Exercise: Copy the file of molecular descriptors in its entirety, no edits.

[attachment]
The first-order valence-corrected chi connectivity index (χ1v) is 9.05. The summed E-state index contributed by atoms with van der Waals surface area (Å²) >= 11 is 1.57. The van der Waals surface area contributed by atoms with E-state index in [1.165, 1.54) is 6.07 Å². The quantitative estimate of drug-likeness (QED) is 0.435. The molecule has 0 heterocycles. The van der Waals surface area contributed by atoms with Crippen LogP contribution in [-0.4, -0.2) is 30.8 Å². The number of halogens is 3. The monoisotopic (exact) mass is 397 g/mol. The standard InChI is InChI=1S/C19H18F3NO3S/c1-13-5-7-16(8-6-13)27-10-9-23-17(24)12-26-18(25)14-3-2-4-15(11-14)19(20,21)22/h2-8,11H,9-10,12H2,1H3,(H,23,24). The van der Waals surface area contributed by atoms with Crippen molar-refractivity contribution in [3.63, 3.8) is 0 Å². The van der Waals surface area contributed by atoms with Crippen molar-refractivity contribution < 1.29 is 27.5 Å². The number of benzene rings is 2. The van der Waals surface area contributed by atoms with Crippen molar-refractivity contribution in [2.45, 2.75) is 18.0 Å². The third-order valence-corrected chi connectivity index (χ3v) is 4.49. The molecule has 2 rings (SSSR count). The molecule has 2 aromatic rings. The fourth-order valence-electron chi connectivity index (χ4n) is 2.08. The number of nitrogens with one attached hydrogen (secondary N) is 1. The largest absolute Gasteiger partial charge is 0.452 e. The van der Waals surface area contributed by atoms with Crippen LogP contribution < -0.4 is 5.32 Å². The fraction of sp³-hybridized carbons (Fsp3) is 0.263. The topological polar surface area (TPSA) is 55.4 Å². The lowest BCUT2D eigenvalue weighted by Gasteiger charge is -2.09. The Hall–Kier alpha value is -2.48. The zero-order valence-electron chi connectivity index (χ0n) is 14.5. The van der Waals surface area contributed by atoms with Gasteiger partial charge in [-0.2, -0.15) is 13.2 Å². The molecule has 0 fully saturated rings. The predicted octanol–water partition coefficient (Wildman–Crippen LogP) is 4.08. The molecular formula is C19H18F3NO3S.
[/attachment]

The first-order valence-corrected chi connectivity index (χ1v) is 9.05. The summed E-state index contributed by atoms with van der Waals surface area (Å²) >= 11 is 1.57. The van der Waals surface area contributed by atoms with E-state index in [1.165, 1.54) is 6.07 Å². The quantitative estimate of drug-likeness (QED) is 0.435. The molecule has 0 heterocycles. The van der Waals surface area contributed by atoms with Crippen LogP contribution in [-0.4, -0.2) is 30.8 Å². The number of halogens is 3. The monoisotopic (exact) mass is 397 g/mol. The standard InChI is InChI=1S/C19H18F3NO3S/c1-13-5-7-16(8-6-13)27-10-9-23-17(24)12-26-18(25)14-3-2-4-15(11-14)19(20,21)22/h2-8,11H,9-10,12H2,1H3,(H,23,24). The van der Waals surface area contributed by atoms with Crippen molar-refractivity contribution in [3.63, 3.8) is 0 Å². The van der Waals surface area contributed by atoms with Crippen molar-refractivity contribution < 1.29 is 27.5 Å². The number of benzene rings is 2. The van der Waals surface area contributed by atoms with Crippen molar-refractivity contribution in [2.45, 2.75) is 18.0 Å². The third-order valence-corrected chi connectivity index (χ3v) is 4.49. The molecule has 2 rings (SSSR count). The molecule has 2 aromatic rings. The fourth-order valence-electron chi connectivity index (χ4n) is 2.08. The number of nitrogens with one attached hydrogen (secondary N) is 1. The largest absolute Gasteiger partial charge is 0.452 e. The van der Waals surface area contributed by atoms with Crippen LogP contribution < -0.4 is 5.32 Å². The fraction of sp³-hybridized carbons (Fsp3) is 0.263. The topological polar surface area (TPSA) is 55.4 Å². The lowest BCUT2D eigenvalue weighted by Gasteiger charge is -2.09. The Hall–Kier alpha value is -2.48. The zero-order valence-electron chi connectivity index (χ0n) is 14.5. The van der Waals surface area contributed by atoms with Gasteiger partial charge in [-0.2, -0.15) is 13.2 Å². The molecule has 0 fully saturated rings. The predicted octanol–water partition coefficient (Wildman–Crippen LogP) is 4.08. The molecular formula is C19H18F3NO3S.